It was a creative idea to help reduce underground utility assessments for those who will pay the most. But what you give to one meant increasing costs for others.
Give them credit. Longboat Key Mayor Jack Duncan and Town Manager David Bullock thought they had a strategy to save the town and taxpayers from a long-lasting, bitter divide between Longboat’s northern and southern halves.
But, alas, they were unable to persuade the town commissioners.
Nagged by complaints and protests mainly from residents of the Longbeach Village and the north end that converting the Key’s neighborhoods to underground utility lines was too costly, Duncan and Bullock unveiled Tuesday a creative idea to lessen the conversion: non-ad valorem assessment for all.
It really was creative — that is, if you’re in the Village camp and think it’s unfair and wrong that residents in neighborhoods with above-ground electrical wires should pay 82% of the cost, and those in neighborhoods with underground lines (e.g. mostly south Longboat) should pay only 18%.
Bullock proposed to the Town Commission Tuesday afternoon that the town fund anywhere from 20% to 50% of the $1.7 million annual debt service of the neighborhood underground project from the town’s non-ad valorem revenues (see lower box), reducing the annual assessments for everyone.
Great idea. Except that it falls in that Milton Friedman category of government spending: “What you give to one, you must take from another.”
Shifting up to, say, $878,160 a year from the general fund obviously would have meant Bullock would have had four choices to make up that new shortfall. Either:
- Find an equivalent amount of permanent cuts (some in services) in the annual budget;
- Raise ad valorem taxes by an equivalent amount;
- Increase non-ad valorem revenues by way of fees in an equivalent amount;
- Implement a combination of these.
At Tuesday’s Town Commission workshop, the town manager showed how increasing the property tax could increase property taxes on a property assessed at $750,000 from $147 to $226 a year.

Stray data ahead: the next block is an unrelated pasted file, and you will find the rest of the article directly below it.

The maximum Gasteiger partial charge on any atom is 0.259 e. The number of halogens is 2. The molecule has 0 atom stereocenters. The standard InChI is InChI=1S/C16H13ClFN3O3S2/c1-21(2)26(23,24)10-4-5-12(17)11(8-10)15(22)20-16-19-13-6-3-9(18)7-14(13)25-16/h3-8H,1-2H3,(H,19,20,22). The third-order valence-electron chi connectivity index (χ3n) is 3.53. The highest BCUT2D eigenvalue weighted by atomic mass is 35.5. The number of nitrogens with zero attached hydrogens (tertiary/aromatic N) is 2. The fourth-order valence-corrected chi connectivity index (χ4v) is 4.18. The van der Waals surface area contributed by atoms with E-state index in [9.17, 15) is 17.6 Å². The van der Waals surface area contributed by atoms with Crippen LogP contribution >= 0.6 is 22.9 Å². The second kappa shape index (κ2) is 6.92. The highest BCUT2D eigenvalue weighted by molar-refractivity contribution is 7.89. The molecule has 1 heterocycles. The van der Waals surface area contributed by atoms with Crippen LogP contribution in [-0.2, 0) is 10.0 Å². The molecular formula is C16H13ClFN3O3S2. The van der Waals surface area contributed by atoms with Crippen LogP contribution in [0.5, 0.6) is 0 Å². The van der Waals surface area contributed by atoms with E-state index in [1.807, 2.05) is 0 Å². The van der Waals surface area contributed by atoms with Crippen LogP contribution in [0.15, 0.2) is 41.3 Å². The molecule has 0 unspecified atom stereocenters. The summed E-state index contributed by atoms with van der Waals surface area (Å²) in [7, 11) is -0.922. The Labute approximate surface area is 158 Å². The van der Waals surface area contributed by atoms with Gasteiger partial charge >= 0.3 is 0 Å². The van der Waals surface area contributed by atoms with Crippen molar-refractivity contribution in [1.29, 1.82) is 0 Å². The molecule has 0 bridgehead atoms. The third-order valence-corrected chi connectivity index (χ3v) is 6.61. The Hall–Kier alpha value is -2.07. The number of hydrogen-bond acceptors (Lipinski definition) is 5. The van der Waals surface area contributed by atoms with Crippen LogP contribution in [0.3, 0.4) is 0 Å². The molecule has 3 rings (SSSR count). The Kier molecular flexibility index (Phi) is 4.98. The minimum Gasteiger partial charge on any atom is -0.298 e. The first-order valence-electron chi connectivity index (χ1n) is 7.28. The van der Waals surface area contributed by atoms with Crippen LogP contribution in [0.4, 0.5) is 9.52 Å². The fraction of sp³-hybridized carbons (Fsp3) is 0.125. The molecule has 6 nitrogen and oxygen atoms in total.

At the same time, the average non-ad valorem assessment for neighborhood underground lines could look like this for a single-family home over 30 years:
- With 100% of the cost covered by non-ad valorem assessments: $7,327, or $454 per year;
- With 50% of the cost covered by non-ad valorem assessments: $3,680, or $227 per year.
For condominium owners, the average assessments would be:
- At 100%, $4,670, or $289 per year;
- At 50%, $2,335, or $145 per year.
Bullock also showed scenarios at increments of 20%, 30% and 40%.
At a glance, this strategy looked appealing. But surely you also can figure out pretty easily what the full consequences would have been:
Property owners who already have underground utility lines and property owners who have the town’s highest property-tax assessments would have paid a higher proportion of the increased property tax than most residents who have above-ground lines.
In short, those currently opposed to the cost of the underground utility conversion would receive a larger subsidy than previously proposed.
This would have had an ironic twist.
Up until Duncan and Bullock revealed their idea, opponents to the neighborhood underground conversion chafed over the minority of the Key’s property owners paying the overwhelming majority of the cost of the $23 million bond issue.
But had commissioners adopted the Duncan-Bullock idea, the vociferous minority would have succeeded in making commissioners feel sufficiently uncomfortable that it would have increased the minority’s subsidy at the expense of the majority.
But commissioners were not persuaded. They decided to stay with the 82%-18% non-ad valorem assessment plan.
It took courage. And Shannon Gault.
The Country Club Shores resident urged them to stand firm on the funding plan they already approved.
We were told that before the meeting, commissioners were ready to back the Bullock-Duncan plan.
But after Gault urged them to have backbone and railed at how the Bullock-Duncan plan would increase the subsidy and property taxes of residents who already have underground utility lines and who have the highest assessed values, the tide turned.
Commissioners recognized that if they changed course, voters no doubt would be confused. And when an electorate is confused, the tendency is to vote “no.”
A defeat of the neighborhood plan would also defeat the purpose of the Gulf of Mexico Drive underground approval in November. If voters don’t approve the neighborhood funding, Longboat still will have big, ugly poles at the entrance of every neighborhood fronting Gulf of Mexico Drive.
Tuesday’s session was another five-hour marathon on this one issue. But largely because of Gault, commissioners reached a 6-1 consensus to stick with the plan already in place. Commissioner Pat Zunz was the lone vote against keeping the existing funding plan.
Good for the commissioners.
As underground proponent Bob Gault told us Monday, “At this point, let’s just get it done.”
Longboat Key voters are smart. They will decide the issue on the merits for them and the town.
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